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Proceedings Paper

Polymer microstructures for cellular growth studies
Author(s): Luisa Filipponi; Kristi L. Hanson; Abraham Phillip Lee; Dan V. Nicolau
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Paper Abstract

The understanding and control of cell growth in confined microenvironments has application to a variety of fields including cell biosensor development, medical device fabrication, and pathogen control. While the majority of work in these areas has focused on mammalian and bacterial cell growth, this study reports on the growth behavior of fungal cells in three-dimensionally PDMS microenvironments of a scale similar to that of individual hyphae. Confinement was found to affect filament branching rate and angle. Overall, fungal hyphae demonstrate much more coordinated behavior during confinement than observed during growth on simple planar unconfined substrates. The remarkable difference of fungal growth behaviour observed in the PDMS microenvironments compared to open, unrestricted environments suggests that three-dimensional microstructures could be used to control and alter fungal motility.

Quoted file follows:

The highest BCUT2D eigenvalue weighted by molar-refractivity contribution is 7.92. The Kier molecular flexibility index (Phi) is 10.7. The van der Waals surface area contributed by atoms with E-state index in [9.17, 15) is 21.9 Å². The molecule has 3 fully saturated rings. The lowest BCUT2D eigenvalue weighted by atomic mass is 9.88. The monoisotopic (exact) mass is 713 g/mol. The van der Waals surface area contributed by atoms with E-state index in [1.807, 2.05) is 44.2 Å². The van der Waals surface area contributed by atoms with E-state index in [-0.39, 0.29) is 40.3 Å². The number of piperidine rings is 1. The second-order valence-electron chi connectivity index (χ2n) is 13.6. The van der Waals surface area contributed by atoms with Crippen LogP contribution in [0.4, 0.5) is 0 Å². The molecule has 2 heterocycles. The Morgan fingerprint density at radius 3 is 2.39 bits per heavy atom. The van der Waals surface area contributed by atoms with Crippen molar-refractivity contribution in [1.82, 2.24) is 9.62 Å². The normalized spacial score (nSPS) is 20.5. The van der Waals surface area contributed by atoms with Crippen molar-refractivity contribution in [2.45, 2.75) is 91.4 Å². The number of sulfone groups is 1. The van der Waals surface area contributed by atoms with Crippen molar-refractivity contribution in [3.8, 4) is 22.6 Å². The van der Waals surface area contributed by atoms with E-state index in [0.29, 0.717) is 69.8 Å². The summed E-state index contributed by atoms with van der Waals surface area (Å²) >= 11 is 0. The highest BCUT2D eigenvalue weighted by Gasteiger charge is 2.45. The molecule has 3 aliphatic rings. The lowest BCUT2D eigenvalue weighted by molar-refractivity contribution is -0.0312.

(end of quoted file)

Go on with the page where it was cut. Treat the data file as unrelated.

Paper Details

Date Published: 16 February 2005
PDF: 7 pages
Proc. SPIE 5651, Biomedical Applications of Micro- and Nanoengineering II, (16 February 2005); doi: 10.1117/12.584143
Show Author Affiliations
Luisa Filipponi, Swinburne Univ. of Technology (Australia)
CRC for Microtechnology (Australia)
Kristi L. Hanson, Swinburne Univ. of Technology (Australia)
Abraham Phillip Lee, Univ. of California/Irvine (United States)
Dan V. Nicolau, Swinburne Univ. of Technology (Australia)

Published in SPIE Proceedings Vol. 5651:
Biomedical Applications of Micro- and Nanoengineering II
Dan V. Nicolau, Editor(s)

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